Sox Recall 2006 championship

by Brantford Expositor

Originally appeared in Brantford Expositor July 16, 2020 by Brian Smiley

Special. Satisfying. Fulfilling. Unbelievable. Relieved.

Five words used by five members of the 2006 Intercounty Baseball League champion Brantford Red Sox describing the feelings they had when the team won the title 15 years ago.

With the COVID-19 pandemic shutting down the IBL this summer – the first time the league has not had a season since its inception in 1919 – memories of past seasons are all anyone has to satisfy their hunger for the real thing.

The pause in play gives Sox supporters the opportunity to look back at the 2006 team, the first to win an IBL championship for Brantford since the 1981 team accomplished the feat.

* * *

The seed for the success of the 2006 Red Sox team was sown in 2002. After owning the team for several seasons, Mike Calbeck passed it to local businessman Paul Aucoin.

Aucoin, a former bat boy with the team, became the owner just as the 2002 season was getting underway.

After missing the playoffs in 2002, the Sox made it all the way to Game 7 of the 2003 IBL final before losing to the Guelph Royals.

“We had a good group of guys who really cared about what they were doing out there,” Aucoin said of that 2003 squad.

Brantford then took two steps back during the following seasons, losing in the semifinals in 2004 and the quarter-finals in 2005.

One of the holdovers from the Calbeck era, general manager Len Hannam, said Aucoin made a major decision in 2003 that paved the way for the team’s success.

“Probably, the turning point was when (Aucoin) decided he had to bring in some more knowledgeable baseball people,” Hannam said.

“That’s when he brought in Alf Payne and Rick Johnston.”

Payne, who has passed away, was a former player and a member of the team’s last championship squad in 1981. He had also previously managed the Red Sox.

Johnston, a former player in the league, owned The Baseball Zone in Mississauga and was heavily involved with Baseball Ontario. He immediately went to work, using his contacts to bring in players that would form the nucleus of the Red Sox run.

* * *

Red Sox outfielder Josh McCurdy watches shortstop Lee Delfino make a dazzling catch during the 2006 Intercounty Baseball League final against the London Majors. Postmedia

In 2006, Brantford got off to a 4-3 start before Aucoin decided to relieve Steve Charles of his managerial duties and insert Johnston, who had managed the team from 2003-05, into that role.

“Some of the (players) were pretty upset that I let Steve go,” Aucoin said. “Once we played five or six games, they started to come together.”

Former Red Sox Al Stephens, who was one of the players Johnston helped attract to the team, said Charles did not deserve his fate.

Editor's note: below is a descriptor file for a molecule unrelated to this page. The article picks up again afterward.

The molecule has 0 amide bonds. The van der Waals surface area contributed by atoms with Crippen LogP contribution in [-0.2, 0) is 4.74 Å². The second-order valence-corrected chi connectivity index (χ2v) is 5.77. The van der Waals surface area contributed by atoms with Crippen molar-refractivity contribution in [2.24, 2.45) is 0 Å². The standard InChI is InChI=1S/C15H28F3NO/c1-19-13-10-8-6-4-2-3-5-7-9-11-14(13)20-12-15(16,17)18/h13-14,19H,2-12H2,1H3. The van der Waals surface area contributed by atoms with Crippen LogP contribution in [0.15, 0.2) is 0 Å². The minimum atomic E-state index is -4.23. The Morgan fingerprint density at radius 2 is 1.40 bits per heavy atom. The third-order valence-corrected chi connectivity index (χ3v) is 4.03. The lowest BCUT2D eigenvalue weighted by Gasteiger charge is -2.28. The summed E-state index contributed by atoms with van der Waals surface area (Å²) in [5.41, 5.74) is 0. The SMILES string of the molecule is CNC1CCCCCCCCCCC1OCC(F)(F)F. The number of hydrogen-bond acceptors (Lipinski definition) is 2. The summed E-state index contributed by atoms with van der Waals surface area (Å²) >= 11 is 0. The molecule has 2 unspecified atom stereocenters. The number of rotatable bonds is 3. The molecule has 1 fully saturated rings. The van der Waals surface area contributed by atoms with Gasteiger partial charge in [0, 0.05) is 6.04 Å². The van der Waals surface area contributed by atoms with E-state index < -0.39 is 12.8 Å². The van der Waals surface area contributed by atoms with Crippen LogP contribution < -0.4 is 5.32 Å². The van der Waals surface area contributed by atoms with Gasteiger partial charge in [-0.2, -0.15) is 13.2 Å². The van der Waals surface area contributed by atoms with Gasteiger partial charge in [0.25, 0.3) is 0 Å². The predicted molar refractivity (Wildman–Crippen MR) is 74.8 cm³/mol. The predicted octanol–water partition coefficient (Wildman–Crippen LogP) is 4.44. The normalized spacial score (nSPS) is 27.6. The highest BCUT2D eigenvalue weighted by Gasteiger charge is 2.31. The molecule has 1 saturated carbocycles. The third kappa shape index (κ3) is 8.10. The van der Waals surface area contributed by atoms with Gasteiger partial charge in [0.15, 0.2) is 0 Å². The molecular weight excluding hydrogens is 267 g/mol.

“To this day, I still kind of feel like Steve Charles, like most coaches do, bore the brunt of it.”

Stephens, a centrefielder, came to Brantford in 2006 after he and childhood friend Lee Delfino, the team’s shortstop, decided to reunite after each had gone their separate ways for a few years.

“We started looking at the league and who we wanted to play for,” Stephens recalled.

“We knew Rick Johnston really, really well. We gave him a call and he turned into a kid. He gave us the spiel about what it was like there with Paul and what he did with the players.

“Things just kind of snowballed from there.”

Players like Hyung Cho, Josh McCurdy, Steve Murray and John Ogiltree would sign up shortly after that because of their connections to Delfino, Stephens and Johnston. Those players joined others who were holdovers from the Calbeck era.

One of the longer serving players on the team, left-handed pitcher Brad Hogeterp, had been with the Sox since the late 1990s.

“It was a huge opportunity for me because we didn’t have a lot of guys who could soak up innings,” Hogeterp said of those early years.

“I was given a huge opportunity to gain some experience.”

When the 2006 roster began to take shape, Hogeterp knew it was different from previous teams he had played on at Cockshutt Park’s Arnold Anderson Stadium.

“We actually had a fair amount of young guys,” he said.

“We had Jason Gotwalt and Tyler Burnell and then we had the experienced ex-pros like Wayne (Forman) who came in a little before that.

“It was a really good mix of guys but a drastic change from the year prior.”

Adam Clarke, who had just retired from playing, joined the team as a coach. He saw first-hand how Johnston massaged the lineup, although the team was 10-10 at one point and not looking like a contender.